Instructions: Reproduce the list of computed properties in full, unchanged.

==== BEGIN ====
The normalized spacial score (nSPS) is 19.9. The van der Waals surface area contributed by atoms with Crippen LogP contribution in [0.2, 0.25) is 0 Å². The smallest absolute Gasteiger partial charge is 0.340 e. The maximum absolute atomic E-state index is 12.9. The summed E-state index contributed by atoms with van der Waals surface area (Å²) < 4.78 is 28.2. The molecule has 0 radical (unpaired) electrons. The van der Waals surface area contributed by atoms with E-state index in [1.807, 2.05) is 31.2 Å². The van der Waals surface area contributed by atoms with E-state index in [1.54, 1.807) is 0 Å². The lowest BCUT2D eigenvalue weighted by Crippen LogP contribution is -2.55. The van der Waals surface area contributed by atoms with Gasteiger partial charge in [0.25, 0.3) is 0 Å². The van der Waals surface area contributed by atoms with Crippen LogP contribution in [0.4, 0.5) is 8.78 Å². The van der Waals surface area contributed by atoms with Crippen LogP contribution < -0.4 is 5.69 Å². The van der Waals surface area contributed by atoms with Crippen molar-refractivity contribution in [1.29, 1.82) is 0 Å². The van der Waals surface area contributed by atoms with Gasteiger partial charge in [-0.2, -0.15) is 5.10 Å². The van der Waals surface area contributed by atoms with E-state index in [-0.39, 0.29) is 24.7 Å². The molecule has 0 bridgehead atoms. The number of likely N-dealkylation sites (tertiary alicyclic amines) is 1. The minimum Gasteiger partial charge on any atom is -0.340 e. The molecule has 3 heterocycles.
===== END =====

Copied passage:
The normalized spacial score (nSPS) is 19.9. The van der Waals surface area contributed by atoms with Crippen LogP contribution in [0.2, 0.25) is 0 Å². The smallest absolute Gasteiger partial charge is 0.340 e. The maximum absolute atomic E-state index is 12.9. The summed E-state index contributed by atoms with van der Waals surface area (Å²) < 4.78 is 28.2. The molecule has 0 radical (unpaired) electrons. The van der Waals surface area contributed by atoms with E-state index in [1.807, 2.05) is 31.2 Å². The van der Waals surface area contributed by atoms with E-state index in [1.54, 1.807) is 0 Å². The lowest BCUT2D eigenvalue weighted by Crippen LogP contribution is -2.55. The van der Waals surface area contributed by atoms with Gasteiger partial charge in [0.25, 0.3) is 0 Å². The van der Waals surface area contributed by atoms with Crippen LogP contribution in [0.4, 0.5) is 8.78 Å². The van der Waals surface area contributed by atoms with Crippen LogP contribution < -0.4 is 5.69 Å². The van der Waals surface area contributed by atoms with Crippen molar-refractivity contribution in [1.29, 1.82) is 0 Å². The van der Waals surface area contributed by atoms with Gasteiger partial charge in [-0.2, -0.15) is 5.10 Å². The van der Waals surface area contributed by atoms with E-state index in [-0.39, 0.29) is 24.7 Å². The molecule has 0 bridgehead atoms. The number of likely N-dealkylation sites (tertiary alicyclic amines) is 1. The minimum Gasteiger partial charge on any atom is -0.340 e. The molecule has 3 heterocycles.